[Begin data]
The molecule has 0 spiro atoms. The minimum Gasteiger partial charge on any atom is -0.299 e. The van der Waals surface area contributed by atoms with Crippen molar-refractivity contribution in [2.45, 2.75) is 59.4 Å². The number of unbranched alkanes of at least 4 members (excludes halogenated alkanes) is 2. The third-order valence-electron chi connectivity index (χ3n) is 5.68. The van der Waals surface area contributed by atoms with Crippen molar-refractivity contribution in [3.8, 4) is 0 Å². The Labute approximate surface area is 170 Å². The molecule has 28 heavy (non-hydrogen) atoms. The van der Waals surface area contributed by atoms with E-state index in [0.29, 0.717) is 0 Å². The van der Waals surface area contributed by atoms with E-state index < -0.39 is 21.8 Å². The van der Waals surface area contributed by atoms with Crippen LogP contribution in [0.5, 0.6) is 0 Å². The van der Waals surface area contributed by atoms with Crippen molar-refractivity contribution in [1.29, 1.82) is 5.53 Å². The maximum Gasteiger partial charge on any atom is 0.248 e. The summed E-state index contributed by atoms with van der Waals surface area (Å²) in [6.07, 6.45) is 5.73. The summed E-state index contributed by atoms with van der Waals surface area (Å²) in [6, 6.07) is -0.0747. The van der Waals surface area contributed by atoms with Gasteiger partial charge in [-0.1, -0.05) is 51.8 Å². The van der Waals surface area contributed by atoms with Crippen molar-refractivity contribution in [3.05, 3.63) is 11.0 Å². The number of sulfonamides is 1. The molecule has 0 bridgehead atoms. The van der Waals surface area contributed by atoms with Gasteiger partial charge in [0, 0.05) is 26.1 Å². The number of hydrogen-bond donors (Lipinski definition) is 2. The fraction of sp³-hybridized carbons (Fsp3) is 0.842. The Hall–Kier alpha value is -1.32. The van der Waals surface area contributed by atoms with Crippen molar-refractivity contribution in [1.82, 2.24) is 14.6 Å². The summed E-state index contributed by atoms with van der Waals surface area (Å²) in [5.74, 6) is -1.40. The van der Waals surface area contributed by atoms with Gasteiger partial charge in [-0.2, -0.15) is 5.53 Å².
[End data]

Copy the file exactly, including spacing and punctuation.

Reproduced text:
The molecule has 0 spiro atoms. The minimum Gasteiger partial charge on any atom is -0.299 e. The van der Waals surface area contributed by atoms with Crippen molar-refractivity contribution in [2.45, 2.75) is 59.4 Å². The number of unbranched alkanes of at least 4 members (excludes halogenated alkanes) is 2. The third-order valence-electron chi connectivity index (χ3n) is 5.68. The van der Waals surface area contributed by atoms with Crippen molar-refractivity contribution in [3.8, 4) is 0 Å². The Labute approximate surface area is 170 Å². The molecule has 28 heavy (non-hydrogen) atoms. The van der Waals surface area contributed by atoms with E-state index in [0.29, 0.717) is 0 Å². The van der Waals surface area contributed by atoms with E-state index < -0.39 is 21.8 Å². The van der Waals surface area contributed by atoms with Crippen LogP contribution in [0.5, 0.6) is 0 Å². The van der Waals surface area contributed by atoms with Crippen molar-refractivity contribution in [1.29, 1.82) is 5.53 Å². The maximum Gasteiger partial charge on any atom is 0.248 e. The summed E-state index contributed by atoms with van der Waals surface area (Å²) in [6.07, 6.45) is 5.73. The summed E-state index contributed by atoms with van der Waals surface area (Å²) in [6, 6.07) is -0.0747. The van der Waals surface area contributed by atoms with Gasteiger partial charge in [-0.1, -0.05) is 51.8 Å². The van der Waals surface area contributed by atoms with Crippen molar-refractivity contribution in [3.05, 3.63) is 11.0 Å². The number of sulfonamides is 1. The molecule has 0 bridgehead atoms. The van der Waals surface area contributed by atoms with Gasteiger partial charge in [0, 0.05) is 26.1 Å². The number of hydrogen-bond donors (Lipinski definition) is 2. The fraction of sp³-hybridized carbons (Fsp3) is 0.842. The Hall–Kier alpha value is -1.32. The van der Waals surface area contributed by atoms with Crippen molar-refractivity contribution in [1.82, 2.24) is 14.6 Å². The summed E-state index contributed by atoms with van der Waals surface area (Å²) in [5.74, 6) is -1.40. The van der Waals surface area contributed by atoms with Gasteiger partial charge in [-0.2, -0.15) is 5.53 Å².